I wrote an essay a year ago this week that became my most popular Forbes article ever: Who Is To Blame For Rising Gasoline Prices? The storey received over a million views and a flood of feedback.
A year later, the same process I discussed then continues to account for the majority — but not all — of the increase in gasoline prices during the last 18 months.
To summarise, shortly prior to the Covid-19 epidemic, the United States’ oil output reached an all-time high of approximately 13 million barrels per day (BPD). As the pandemic progressed, demand for oil plummeted, and output fell in lockstep. By May 2020, oil production had fallen to 9.7 million BPD, a decrease of more than 3 million BPD.
When the pandemic devastated oil demand in 2020, some oil corporations went bankrupt. Due to the grim prognosis, some tiny stripper wells — which make for a sizable portion of US oil output — have been permanently capped. Certain employees departed the oil business. Demand continued to recover as people returned to work, but output slowed due to the aforementioned challenges.
Following the collapse of production in 2020, the United States has been playing catch-up as demand has recovered. Rising oil costs — as a result of limited supplies — are the primary cause of the gasoline price increase.
Oil prices increased by 32% in the final three months of the Trump Administration, as demand recovered. From an average monthly price of $39.40 per barrel in October 2020 (source), West Texas Intermediate (WTI) averaged $52.00 per barrel in January 2021, Trump’s final month in office.
The average monthly price of WTI increased by 19 percent in the first three months of the Biden Administration, to $61.72/bbl. Prices increased another 17% in the subsequent three months, to $72.49/bbl. After that, prices fluctuated between $70 and $80 a barrel until January 2022. Additional information is included below.
‘Crypto Rainmaker’ From Ukraine To Testify At Senate Hearing On Digital Assets
Many people blamed President Biden for the entire price increase, but it actually began before Biden took office. Furthermore, it was not only President Trump’s or Vice President Biden’s fault — because these price spikes occurred globally.
To be clear, both presidents’ stimulus spending had some effect. When individuals have additional funds, they spend them. Consumption of products increases, resulting in inflation. While stimulus money played a slight role in the gasoline price increase, it was mostly a result of the oil price spike caused by the imbalance created by the Covid-19 demand collapse.
According to the most recent data available from the Energy Information Administration (EIA), the United States currently produces 11.6 million barrels per day (BPD), which is still 1.4 million BPD shy of pre-pandemic levels. For a while longer, supply will trail demand, maintaining upward pressure on fuel prices.
However, let us now explore something that President Biden influenced. I frequently emphasise that a President has limited levers to influence fuel prices in the short run. These are largely 1) handles. Oil from the Strategic Petroleum Reserve is released; 2). Changing the gasoline tax; or 3) being embroiled in a conflict with a major oil producer. All of these factors have the potential to have a rapid influence on gasoline prices.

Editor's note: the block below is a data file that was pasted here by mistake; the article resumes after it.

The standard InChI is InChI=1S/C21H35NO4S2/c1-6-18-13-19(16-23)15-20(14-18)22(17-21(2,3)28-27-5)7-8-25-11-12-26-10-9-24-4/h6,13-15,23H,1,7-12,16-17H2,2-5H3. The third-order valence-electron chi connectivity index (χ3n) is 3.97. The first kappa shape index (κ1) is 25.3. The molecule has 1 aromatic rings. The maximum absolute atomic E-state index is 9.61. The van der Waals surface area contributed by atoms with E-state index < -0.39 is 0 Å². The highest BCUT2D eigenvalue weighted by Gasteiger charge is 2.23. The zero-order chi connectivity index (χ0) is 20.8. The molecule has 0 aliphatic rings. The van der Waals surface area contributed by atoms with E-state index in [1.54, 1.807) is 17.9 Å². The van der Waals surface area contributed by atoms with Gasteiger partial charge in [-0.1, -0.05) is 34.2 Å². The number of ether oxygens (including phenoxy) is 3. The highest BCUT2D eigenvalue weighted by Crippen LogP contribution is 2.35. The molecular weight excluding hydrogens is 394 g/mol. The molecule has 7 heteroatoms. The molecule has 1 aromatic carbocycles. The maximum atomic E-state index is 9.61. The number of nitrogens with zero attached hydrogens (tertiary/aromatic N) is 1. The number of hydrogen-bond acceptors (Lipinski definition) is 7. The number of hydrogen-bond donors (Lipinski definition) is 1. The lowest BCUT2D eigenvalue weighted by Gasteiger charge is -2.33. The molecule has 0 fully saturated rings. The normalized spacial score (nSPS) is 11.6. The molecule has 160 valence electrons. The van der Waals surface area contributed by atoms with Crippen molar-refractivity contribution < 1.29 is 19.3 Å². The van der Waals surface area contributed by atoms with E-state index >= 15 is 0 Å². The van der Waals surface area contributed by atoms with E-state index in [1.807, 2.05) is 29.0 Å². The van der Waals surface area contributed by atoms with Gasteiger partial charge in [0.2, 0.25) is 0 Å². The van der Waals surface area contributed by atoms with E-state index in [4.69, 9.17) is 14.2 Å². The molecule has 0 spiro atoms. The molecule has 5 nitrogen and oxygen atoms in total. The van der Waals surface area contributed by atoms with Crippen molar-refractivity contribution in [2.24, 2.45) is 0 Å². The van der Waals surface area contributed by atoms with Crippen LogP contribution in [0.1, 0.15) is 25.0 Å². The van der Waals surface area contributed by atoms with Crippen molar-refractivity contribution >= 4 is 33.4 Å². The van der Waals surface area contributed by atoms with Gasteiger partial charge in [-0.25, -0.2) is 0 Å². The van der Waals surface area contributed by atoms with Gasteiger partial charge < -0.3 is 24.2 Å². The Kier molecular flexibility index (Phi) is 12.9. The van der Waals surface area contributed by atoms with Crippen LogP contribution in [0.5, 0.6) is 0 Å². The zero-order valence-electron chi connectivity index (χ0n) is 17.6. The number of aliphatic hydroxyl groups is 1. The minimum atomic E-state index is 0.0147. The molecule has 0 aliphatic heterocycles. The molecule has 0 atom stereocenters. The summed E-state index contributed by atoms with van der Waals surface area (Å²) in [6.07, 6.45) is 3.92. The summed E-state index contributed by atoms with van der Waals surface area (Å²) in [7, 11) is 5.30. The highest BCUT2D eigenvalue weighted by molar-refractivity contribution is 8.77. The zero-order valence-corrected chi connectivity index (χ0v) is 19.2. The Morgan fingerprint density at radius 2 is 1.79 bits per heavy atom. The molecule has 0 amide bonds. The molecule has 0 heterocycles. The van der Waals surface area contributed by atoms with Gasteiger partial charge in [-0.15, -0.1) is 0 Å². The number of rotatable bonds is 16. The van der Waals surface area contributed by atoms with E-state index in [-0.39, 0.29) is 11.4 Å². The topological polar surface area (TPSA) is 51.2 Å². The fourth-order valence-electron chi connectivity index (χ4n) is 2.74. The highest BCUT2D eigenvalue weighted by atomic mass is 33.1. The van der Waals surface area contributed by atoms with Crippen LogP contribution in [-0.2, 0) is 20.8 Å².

Oil prices surged over the 2021 range when it appeared as though Russia was massing soldiers on Ukraine’s border. WTI’s average price increased to $83.22/bbl in January 2022. When Russia invaded Ukraine in February, the average price increased to $91.64/bbl. I ascribe this increase to Vladimir Putin in particular, as well as the global response to the invasion.
However, there is one action for which President Biden is accountable. Biden’s decision to halt imports of Russian oil triggered a surge in oil prices above $120/bbl. They have temporarily recovered from that level, but the inefficiencies associated with rerouting Russian imports and backfilling that oil will continue to maintain a premium on prices.
I am not passing judgement on whether this was the correct or incorrect decision. And I concur with Biden’s assessment that the decision was made in response to Russia’s actions against Ukraine.
While you may believe that prohibiting Russian oil was the correct approach, it does have an effect on fuel prices. It is perhaps President Biden’s first action that had an immediate, short-term effect.
I say “arguably” because Biden approved certain Strategic Petroleum Reserve oil releases, which may have had an effect. However, if they did, it was brief and only gave a minor, transient supply boost in a critically undersupplied market.
Many feel that President Biden’s suspension of the Keystone XL pipeline had an effect on gasoline prices. However, this is a possible long-term effect. While the Keystone XL decision has no immediate effect on costs, its absence may very possibly result in future price increases. On the other hand, Biden’s decision to restrict Russian oil has an immediate effect on pricing.